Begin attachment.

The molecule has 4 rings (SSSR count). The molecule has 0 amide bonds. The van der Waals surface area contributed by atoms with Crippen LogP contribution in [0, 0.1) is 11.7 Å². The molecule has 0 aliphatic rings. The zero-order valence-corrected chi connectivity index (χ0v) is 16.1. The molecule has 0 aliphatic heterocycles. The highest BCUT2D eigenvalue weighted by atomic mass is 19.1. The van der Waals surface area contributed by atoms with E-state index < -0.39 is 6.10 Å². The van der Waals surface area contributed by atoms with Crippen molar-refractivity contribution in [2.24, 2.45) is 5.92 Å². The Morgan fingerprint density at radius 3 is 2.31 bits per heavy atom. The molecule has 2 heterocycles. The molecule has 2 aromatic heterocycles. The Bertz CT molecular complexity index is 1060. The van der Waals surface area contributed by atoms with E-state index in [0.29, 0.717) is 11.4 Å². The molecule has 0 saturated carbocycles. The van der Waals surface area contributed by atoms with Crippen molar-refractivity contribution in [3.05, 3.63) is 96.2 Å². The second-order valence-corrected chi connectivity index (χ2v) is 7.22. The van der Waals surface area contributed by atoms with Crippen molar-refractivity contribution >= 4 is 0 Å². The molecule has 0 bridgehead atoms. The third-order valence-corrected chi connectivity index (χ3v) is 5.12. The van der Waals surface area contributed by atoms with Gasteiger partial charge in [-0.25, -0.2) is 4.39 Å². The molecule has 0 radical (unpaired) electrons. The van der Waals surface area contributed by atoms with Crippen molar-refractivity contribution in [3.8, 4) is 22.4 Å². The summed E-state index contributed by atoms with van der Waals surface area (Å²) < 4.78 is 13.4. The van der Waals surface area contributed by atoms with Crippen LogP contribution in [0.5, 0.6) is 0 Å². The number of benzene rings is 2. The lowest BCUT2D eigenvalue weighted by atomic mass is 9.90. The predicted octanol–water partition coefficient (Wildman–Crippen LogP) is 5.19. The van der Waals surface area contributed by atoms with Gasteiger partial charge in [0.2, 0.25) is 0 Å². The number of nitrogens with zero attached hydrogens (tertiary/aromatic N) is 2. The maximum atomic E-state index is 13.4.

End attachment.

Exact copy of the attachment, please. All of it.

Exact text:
The molecule has 4 rings (SSSR count). The molecule has 0 amide bonds. The van der Waals surface area contributed by atoms with Crippen LogP contribution in [0, 0.1) is 11.7 Å². The molecule has 0 aliphatic rings. The zero-order valence-corrected chi connectivity index (χ0v) is 16.1. The molecule has 0 aliphatic heterocycles. The highest BCUT2D eigenvalue weighted by atomic mass is 19.1. The van der Waals surface area contributed by atoms with E-state index < -0.39 is 6.10 Å². The van der Waals surface area contributed by atoms with Crippen molar-refractivity contribution in [2.24, 2.45) is 5.92 Å². The Morgan fingerprint density at radius 3 is 2.31 bits per heavy atom. The molecule has 2 heterocycles. The molecule has 2 aromatic heterocycles. The Bertz CT molecular complexity index is 1060. The van der Waals surface area contributed by atoms with E-state index in [0.29, 0.717) is 11.4 Å². The molecule has 0 saturated carbocycles. The van der Waals surface area contributed by atoms with Crippen molar-refractivity contribution in [3.05, 3.63) is 96.2 Å². The second-order valence-corrected chi connectivity index (χ2v) is 7.22. The van der Waals surface area contributed by atoms with Crippen molar-refractivity contribution >= 4 is 0 Å². The molecule has 0 bridgehead atoms. The third-order valence-corrected chi connectivity index (χ3v) is 5.12. The van der Waals surface area contributed by atoms with Gasteiger partial charge in [-0.25, -0.2) is 4.39 Å². The molecule has 0 radical (unpaired) electrons. The van der Waals surface area contributed by atoms with Crippen molar-refractivity contribution in [3.8, 4) is 22.4 Å². The summed E-state index contributed by atoms with van der Waals surface area (Å²) < 4.78 is 13.4. The van der Waals surface area contributed by atoms with Crippen LogP contribution in [0.5, 0.6) is 0 Å². The number of benzene rings is 2. The lowest BCUT2D eigenvalue weighted by atomic mass is 9.90. The predicted octanol–water partition coefficient (Wildman–Crippen LogP) is 5.19. The van der Waals surface area contributed by atoms with Gasteiger partial charge in [0.2, 0.25) is 0 Å². The number of nitrogens with zero attached hydrogens (tertiary/aromatic N) is 2. The maximum atomic E-state index is 13.4.